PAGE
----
Five Companies That Came To Win This Week

Microsoft Adds Java Framework Support To Windows Azure

Microsoft this week added support for open-source Node.js development tools to its Windows Azure cloud platform-as-a-service, in an effort to tap into Node's growing popularity with up-and-coming developers. Microsoft also boosted capacity for the Azure SQL database and rolled out a limited preview of an Apache Hadoop-based service for Azure.

That's not all: Microsoft also cut data transfer prices in Windows Azure and instituted a price cap for large SQL Azure databases. The software giant hasn’t offered much information on Azure adoption, but moves like these could help attract a wider audience of developers.

IBM Boosts 'Smarter Commerce' Initiative With Emptoris Buy

IBM this week announced its intent to acquire Emptoris, a developer of supply chain analysis applications, for an undisclosed sum. According to IBM, procurement and sourcing managers use Emptoris applications to reduce sourcing costs and risks.

The Emptoris deal, along IBM's acquisition last week of sales and marketing analysis software vendor DemandTec, will fit into IBM's "Smarter Commerce" portfolio, which includes business-to-business integration and supply chain management technology from last year's acquisition of Sterling Commerce.

Nvidia Pushes The Envelope On Parallel Computing

Nvidia this week moved to spark the adoption of parallel computing by unveiling a compiler source code that lets software developers add new languages and architecture support to Nvidia’s CUDA programming model.

Nvidia says the compiler source code "opens up" its CUDA parallel programming platform, making it easier for developers to add GPU support for more programming languages. By greasing the skids for programming of parallel computing systems, Nvidia is trying to smooth the path to exascale computing.

"One of the biggest pain points in the community is that these users don’t know how to take advantage of any architecture, whether its multi-core CPUs or GPUs. So this new GPU compiler that uses directives is really appealing to a broader audience," Sumit Gupta, director of high performance computing products at Nvidia, told CRN.

Box Steps Up Cloud Storage Management

Cloud storage provider Box this week added features that help businesses manage and control employees' use of the cloud for file sharing and collaboration. These include better security and more granular control over which users can access which data from which devices. All of these have presented headaches for businesses in the past along the transition to the so called consumerization of the enterprise.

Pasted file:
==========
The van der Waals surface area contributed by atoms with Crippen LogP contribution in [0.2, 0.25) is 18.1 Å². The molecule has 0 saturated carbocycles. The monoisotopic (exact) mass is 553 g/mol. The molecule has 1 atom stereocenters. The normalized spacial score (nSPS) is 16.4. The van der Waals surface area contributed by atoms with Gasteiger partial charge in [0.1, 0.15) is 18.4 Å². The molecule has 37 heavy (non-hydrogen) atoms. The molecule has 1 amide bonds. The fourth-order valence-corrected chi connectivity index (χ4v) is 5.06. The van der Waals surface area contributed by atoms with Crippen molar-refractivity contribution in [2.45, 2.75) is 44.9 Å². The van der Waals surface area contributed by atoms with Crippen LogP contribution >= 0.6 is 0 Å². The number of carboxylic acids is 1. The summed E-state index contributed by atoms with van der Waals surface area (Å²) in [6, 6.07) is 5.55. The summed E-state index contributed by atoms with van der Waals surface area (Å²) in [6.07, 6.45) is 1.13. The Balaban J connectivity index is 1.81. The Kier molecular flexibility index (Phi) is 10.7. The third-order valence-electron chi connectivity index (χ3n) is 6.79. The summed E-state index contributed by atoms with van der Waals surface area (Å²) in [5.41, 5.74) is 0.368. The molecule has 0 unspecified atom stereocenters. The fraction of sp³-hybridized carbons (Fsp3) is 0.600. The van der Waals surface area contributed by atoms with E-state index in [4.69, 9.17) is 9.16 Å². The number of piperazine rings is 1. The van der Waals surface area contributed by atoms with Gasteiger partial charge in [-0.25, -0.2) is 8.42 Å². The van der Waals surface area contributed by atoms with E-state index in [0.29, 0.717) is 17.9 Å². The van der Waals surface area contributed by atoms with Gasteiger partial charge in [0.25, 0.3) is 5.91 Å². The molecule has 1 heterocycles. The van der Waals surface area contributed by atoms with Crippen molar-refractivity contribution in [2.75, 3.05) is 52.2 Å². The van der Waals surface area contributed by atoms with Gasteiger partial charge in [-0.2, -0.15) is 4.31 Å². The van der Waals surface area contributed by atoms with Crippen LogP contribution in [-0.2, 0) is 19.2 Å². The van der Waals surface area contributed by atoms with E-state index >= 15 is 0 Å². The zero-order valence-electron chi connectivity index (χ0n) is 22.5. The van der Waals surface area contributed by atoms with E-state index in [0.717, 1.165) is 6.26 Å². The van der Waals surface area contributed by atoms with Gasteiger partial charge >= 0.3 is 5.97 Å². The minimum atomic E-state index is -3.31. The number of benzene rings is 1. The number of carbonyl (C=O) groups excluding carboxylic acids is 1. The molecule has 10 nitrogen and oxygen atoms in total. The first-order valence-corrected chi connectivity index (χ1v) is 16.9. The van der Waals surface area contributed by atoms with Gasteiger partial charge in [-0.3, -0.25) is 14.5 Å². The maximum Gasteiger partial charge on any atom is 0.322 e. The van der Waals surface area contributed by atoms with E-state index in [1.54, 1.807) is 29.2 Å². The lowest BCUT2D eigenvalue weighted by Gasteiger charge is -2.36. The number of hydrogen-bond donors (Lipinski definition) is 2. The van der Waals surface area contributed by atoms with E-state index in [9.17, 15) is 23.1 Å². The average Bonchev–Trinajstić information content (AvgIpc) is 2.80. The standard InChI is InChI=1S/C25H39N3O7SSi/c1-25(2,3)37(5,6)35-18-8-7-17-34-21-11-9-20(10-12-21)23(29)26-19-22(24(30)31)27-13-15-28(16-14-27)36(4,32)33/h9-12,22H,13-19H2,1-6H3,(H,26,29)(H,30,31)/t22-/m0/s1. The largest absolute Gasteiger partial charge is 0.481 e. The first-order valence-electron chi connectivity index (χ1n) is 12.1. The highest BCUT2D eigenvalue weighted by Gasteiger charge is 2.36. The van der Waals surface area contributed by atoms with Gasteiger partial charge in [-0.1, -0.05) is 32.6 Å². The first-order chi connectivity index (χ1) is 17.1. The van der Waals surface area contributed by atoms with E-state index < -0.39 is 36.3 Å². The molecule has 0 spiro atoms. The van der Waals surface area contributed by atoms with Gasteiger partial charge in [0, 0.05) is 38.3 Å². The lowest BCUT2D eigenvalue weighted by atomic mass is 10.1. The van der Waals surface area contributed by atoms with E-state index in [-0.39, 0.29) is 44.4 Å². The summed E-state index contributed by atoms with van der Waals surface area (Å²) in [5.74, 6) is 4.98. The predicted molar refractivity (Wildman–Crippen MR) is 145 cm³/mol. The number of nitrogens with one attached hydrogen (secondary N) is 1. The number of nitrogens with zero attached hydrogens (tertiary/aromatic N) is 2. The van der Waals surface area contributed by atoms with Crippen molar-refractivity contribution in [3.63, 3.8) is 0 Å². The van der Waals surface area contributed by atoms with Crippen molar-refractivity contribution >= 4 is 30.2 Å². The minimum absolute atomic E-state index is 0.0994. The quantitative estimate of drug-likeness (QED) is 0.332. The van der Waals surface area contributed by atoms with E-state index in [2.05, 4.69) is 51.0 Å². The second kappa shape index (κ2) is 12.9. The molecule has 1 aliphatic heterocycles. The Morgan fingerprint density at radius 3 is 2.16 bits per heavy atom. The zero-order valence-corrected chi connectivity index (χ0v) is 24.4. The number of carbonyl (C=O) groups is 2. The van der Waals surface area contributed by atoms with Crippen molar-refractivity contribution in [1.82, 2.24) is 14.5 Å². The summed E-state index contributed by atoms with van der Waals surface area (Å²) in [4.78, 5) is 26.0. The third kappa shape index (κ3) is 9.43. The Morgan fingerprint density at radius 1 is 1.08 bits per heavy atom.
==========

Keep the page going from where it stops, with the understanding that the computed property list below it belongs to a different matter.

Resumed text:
"Businesses need solutions to meet the needs of mobile users," Robin Daniels, head of enterprise product marketing at Palo Alto, Calif.-based Box, told CRN. "But most companies don't like to deal with those users' devices. IT doesn't have insight into or control over what employees are sharing. Box wants to work with those businesses to give IT that control."

Intel Creates New Smartphone, Tablet BU

Intel this week reshuffled its mobile business unit to create a new Mobile Communications Group (MCG) that'll focus exclusively on smartphones and tablets. It's a necessary move for the chipmaker, which got caught on its heels by the mobile revolution and has been slow to make up for lost time.

Heading up MCG will be Mike Bell, who spent several years at Apple and was involved in work on the iPhone, and Hermann Eul, a mobile industry veteran who joined Intel last year in its acquisition of Infineon’s mobile communications business.

In addition to MCG, which brings together Intel’s former Mobile Communications, Netbook and Tablet, Mobile Wireless, and Ultra Mobility units, the chipmaker intends to boost R&D spending on mobile projects.

Check out our roundup of vendors that dropped the ball for a look at the companies that were asleep at the wheel this week.